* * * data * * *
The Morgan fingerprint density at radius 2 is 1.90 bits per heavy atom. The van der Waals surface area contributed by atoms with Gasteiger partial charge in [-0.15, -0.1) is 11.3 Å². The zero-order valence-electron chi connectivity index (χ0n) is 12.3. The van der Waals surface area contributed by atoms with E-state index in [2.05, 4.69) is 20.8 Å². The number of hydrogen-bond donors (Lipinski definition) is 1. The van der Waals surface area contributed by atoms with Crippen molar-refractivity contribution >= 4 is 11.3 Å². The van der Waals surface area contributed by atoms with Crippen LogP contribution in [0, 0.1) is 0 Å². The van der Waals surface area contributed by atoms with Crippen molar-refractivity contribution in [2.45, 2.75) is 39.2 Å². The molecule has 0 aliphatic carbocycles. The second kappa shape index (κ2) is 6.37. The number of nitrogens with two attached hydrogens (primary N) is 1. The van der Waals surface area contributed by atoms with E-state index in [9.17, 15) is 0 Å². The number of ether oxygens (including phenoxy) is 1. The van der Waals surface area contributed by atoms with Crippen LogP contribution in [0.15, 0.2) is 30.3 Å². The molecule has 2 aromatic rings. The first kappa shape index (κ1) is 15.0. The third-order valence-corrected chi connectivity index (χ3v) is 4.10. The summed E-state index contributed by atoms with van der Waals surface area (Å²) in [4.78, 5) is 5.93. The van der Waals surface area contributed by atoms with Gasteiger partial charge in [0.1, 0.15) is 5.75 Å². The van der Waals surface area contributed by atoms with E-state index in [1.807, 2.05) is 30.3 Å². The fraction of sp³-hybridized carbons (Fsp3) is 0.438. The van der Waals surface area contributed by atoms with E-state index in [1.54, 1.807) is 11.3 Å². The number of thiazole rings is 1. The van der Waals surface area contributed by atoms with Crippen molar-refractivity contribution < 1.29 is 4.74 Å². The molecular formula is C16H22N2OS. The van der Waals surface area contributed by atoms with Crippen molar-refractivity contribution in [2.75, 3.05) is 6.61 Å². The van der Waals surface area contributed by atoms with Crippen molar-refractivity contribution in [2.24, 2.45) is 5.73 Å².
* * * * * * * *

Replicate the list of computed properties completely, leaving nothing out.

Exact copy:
The Morgan fingerprint density at radius 2 is 1.90 bits per heavy atom. The van der Waals surface area contributed by atoms with Gasteiger partial charge in [-0.15, -0.1) is 11.3 Å². The zero-order valence-electron chi connectivity index (χ0n) is 12.3. The van der Waals surface area contributed by atoms with E-state index in [2.05, 4.69) is 20.8 Å². The number of hydrogen-bond donors (Lipinski definition) is 1. The van der Waals surface area contributed by atoms with Crippen molar-refractivity contribution >= 4 is 11.3 Å². The van der Waals surface area contributed by atoms with Crippen LogP contribution in [0, 0.1) is 0 Å². The van der Waals surface area contributed by atoms with Crippen molar-refractivity contribution in [2.45, 2.75) is 39.2 Å². The molecule has 0 aliphatic carbocycles. The second kappa shape index (κ2) is 6.37. The number of nitrogens with two attached hydrogens (primary N) is 1. The van der Waals surface area contributed by atoms with E-state index in [9.17, 15) is 0 Å². The number of ether oxygens (including phenoxy) is 1. The van der Waals surface area contributed by atoms with Crippen LogP contribution in [0.15, 0.2) is 30.3 Å². The molecule has 2 aromatic rings. The first kappa shape index (κ1) is 15.0. The third-order valence-corrected chi connectivity index (χ3v) is 4.10. The summed E-state index contributed by atoms with van der Waals surface area (Å²) in [4.78, 5) is 5.93. The van der Waals surface area contributed by atoms with Gasteiger partial charge in [0.1, 0.15) is 5.75 Å². The van der Waals surface area contributed by atoms with E-state index in [1.807, 2.05) is 30.3 Å². The fraction of sp³-hybridized carbons (Fsp3) is 0.438. The van der Waals surface area contributed by atoms with E-state index in [1.54, 1.807) is 11.3 Å². The number of thiazole rings is 1. The van der Waals surface area contributed by atoms with Crippen molar-refractivity contribution < 1.29 is 4.74 Å². The molecular formula is C16H22N2OS. The van der Waals surface area contributed by atoms with Crippen molar-refractivity contribution in [2.75, 3.05) is 6.61 Å². The van der Waals surface area contributed by atoms with Crippen molar-refractivity contribution in [2.24, 2.45) is 5.73 Å².